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Posted on Mar 20, 2005 in Armchair Reading

WebOps (March 2005)

Jim H. Moreno

This month’s WebOps column links you to some of the best current websites matching some of the topics in the May 2005 issue of Armchair General. After you have read through the magazine, use the following links to find more information about Charles W. Fox, ‘Mad’ Anthony Wayne, the death of Adolf Hitler, and more.

The first topic linked to here comes from the Mailbag section, from a question about the American Revolutionary War hero, Brigadier General "Mad" Anthony Wayne. The General Anthony Wayne Society webpage is where we start, because this conveniently leads to two sites with further information on Brig. Gen. ‘Mad’ Anthony Wayne.

The General Anthony Wayne Society page is hosted at the website of The National Society of the Sons of the American Revolution, which houses more American Revolutionary War information under the Historic header drop-down menu.


The Valley Forge link takes you to, where, inside the Historic Valley Forge section, in a sub-section called Who Served Here at Valley Forge?, you’ll finally come to a detailed General Anthony Wayne bio. The bio is abridged from an article by Charles William Heathcoate, Ph.D., The Picket Post, Valley Forge Historical Society; July 1954. Following that is a list of suggested additional reading for serious Gen. ‘Mad’ Anthony Wayne fans. Take some time and back up your browser through the rest of the Historic Valley Forge section, as there is a lot more American Revolutionary War material found through other links.

Back at the Society page, clicking on the Legion Ville Historical Society link will take you to their Anthony Wayne – AN AMERICAN MILITARY GENIUS page. Like the former site, this one mainly tells about the life of Gen. Wayne in text format, with important related items hyperlinked throughout. Down at the bottom of that page are two notable links. One leads to a photo and description of General Anthony Wayne’s Camp Bed, and the other leads to The Anthony Wayne Virtual Picture Gallery. There are more hyperlinks from these sites, and should garner enough information for anyone interested in old ‘Mad’ Anthony Wayne.

"Charley Fox is probably the guy that fired on Rommel’s car" is the statement by Canadian historian Michel Lavigne found in the Dispatches article about just exactly who was the pilot of the fighter plane that fired on the Desert Fox’s staff car on 17 July 1944.

Dodging sites about Vice Admiral Charles W. Fox, USN, Army Brigadier General Charles W. Fox, commanding general of Brooke Army Medical Center at Ft. Sam Houston, Texas, and Charles W. Fox, the Associate Professor of the Entomology Department at the University of Kentucky, I managed to locate a correct site dedicated to the Canadian Spitfire ace Charley Fox at the Spitfire Emporium website.This page includes a brief bio about Fox, and at the bottom of the page, two links appear to the stories about Fox’s attack on the staff car, and another tale called ‘The Last Patrol’.

Another special mention from the Dispatches section I include here is about Lend-Lease programs. Following are sites pertaining to various Lend-Lease agreements by the U.S. during WWII: An Act to Promote the Defense of the United States (March 11, 1941) Preliminary Agreement Between the United States and the United Kingdom, February 23, 1942 U.S. Statement on Lend-Lease Agreement with France (February 28, 1945) Military Aid to the USSR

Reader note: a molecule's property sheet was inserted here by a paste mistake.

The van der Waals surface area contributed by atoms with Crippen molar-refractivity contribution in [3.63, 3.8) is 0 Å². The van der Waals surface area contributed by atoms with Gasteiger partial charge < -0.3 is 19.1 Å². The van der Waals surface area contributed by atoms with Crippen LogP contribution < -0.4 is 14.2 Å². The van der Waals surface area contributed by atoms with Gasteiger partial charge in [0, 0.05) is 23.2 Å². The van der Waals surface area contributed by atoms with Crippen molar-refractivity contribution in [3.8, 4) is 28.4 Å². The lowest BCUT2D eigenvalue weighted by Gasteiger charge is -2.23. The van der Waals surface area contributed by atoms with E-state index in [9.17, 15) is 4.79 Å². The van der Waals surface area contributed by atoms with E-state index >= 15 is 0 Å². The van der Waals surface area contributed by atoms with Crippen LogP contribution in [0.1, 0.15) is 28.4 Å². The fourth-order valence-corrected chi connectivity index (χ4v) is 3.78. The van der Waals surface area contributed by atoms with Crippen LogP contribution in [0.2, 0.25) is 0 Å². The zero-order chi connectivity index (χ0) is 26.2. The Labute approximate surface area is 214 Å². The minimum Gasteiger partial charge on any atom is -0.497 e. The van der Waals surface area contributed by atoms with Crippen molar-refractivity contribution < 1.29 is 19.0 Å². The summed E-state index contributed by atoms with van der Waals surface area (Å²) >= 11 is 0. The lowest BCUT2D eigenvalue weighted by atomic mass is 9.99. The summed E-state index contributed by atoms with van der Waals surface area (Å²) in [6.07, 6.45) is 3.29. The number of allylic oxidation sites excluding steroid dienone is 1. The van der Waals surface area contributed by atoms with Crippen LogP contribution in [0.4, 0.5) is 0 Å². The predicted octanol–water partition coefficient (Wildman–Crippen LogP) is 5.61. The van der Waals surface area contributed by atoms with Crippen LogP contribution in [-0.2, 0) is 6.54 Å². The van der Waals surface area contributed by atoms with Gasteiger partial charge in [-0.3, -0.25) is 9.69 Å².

A third and final topic from the Dispatches section (and the Photo Recon page, pg. 100) concerns The Chicago Museum of Science and Industry. Specifically, as stated in the story on page 18, "the only German submarine captured by the United States during the Second World War." The U-505 Type IXc U-boat webpage is I think very interesting to navigate through. The Museum’s webmaster used a groovy method for webpage visitors to take a Photo Tour of U-505. Don’t miss the Quicktime movies in the VR Tour section. The History tab tells the story of U-505 from 1940 to 1996. The final section here covers the Museum’s efforts to open the new 35,000-square-foot U-505 exhibit this Spring.

It was only last month that I was asked by a fellow friend what exactly happened to Hitler. How did he die, and where is he buried? I recently gave him a call and directed him to this month’s ACG story on page 30, "Where’s Adolf?". Along with the story, I passed along the following website: Adolf Hitler’s Death. On this subject, one must be careful about stepping over the boundary into the realm of conspiracy theories, and such websites proliferate the Internet. This section at is the best I could find at presenting stories from varying viewpoints, as well as being brave enough to present their own perspective in a conclusion that is quite different from Jerry Morelock’s ACG article.

The EyeWitness to History website has an excellent account of the The Forced Suicide of Field Marshall Rommel, in the words of Rommel’s son, Manfred.

The Battle of the Bulge is probably one of the best-covered World War II subjects on the Internet. I was still did not find a website that was similar to the Walk Where They Fought article about Clarke at St. Vith (pgs. 58-69). I think ACG may have the corner on that market. Instead, allow me to bring you these three excellent Battle of the Bulge overview websites: World War II Veterans of the Battle of the Bulge The Battle of the Bulge, The Ardennes Offensive: Dec. 16, 1944 – Jan. 25, 1945 THE ARDENNES: BATTLE OF THE BULGE

This month’s What Next General section hearkens back to 17th century England, when the turmoil of civil war gripped the island in a stranglehold. For the last entry of this WebOps column, here are two of the best websites covering the 1642 Battle of Edgehill: The Battle of Edgehill The Edgehill Campaign


Stay Alert, Stay Alive!

Jim H. Moreno

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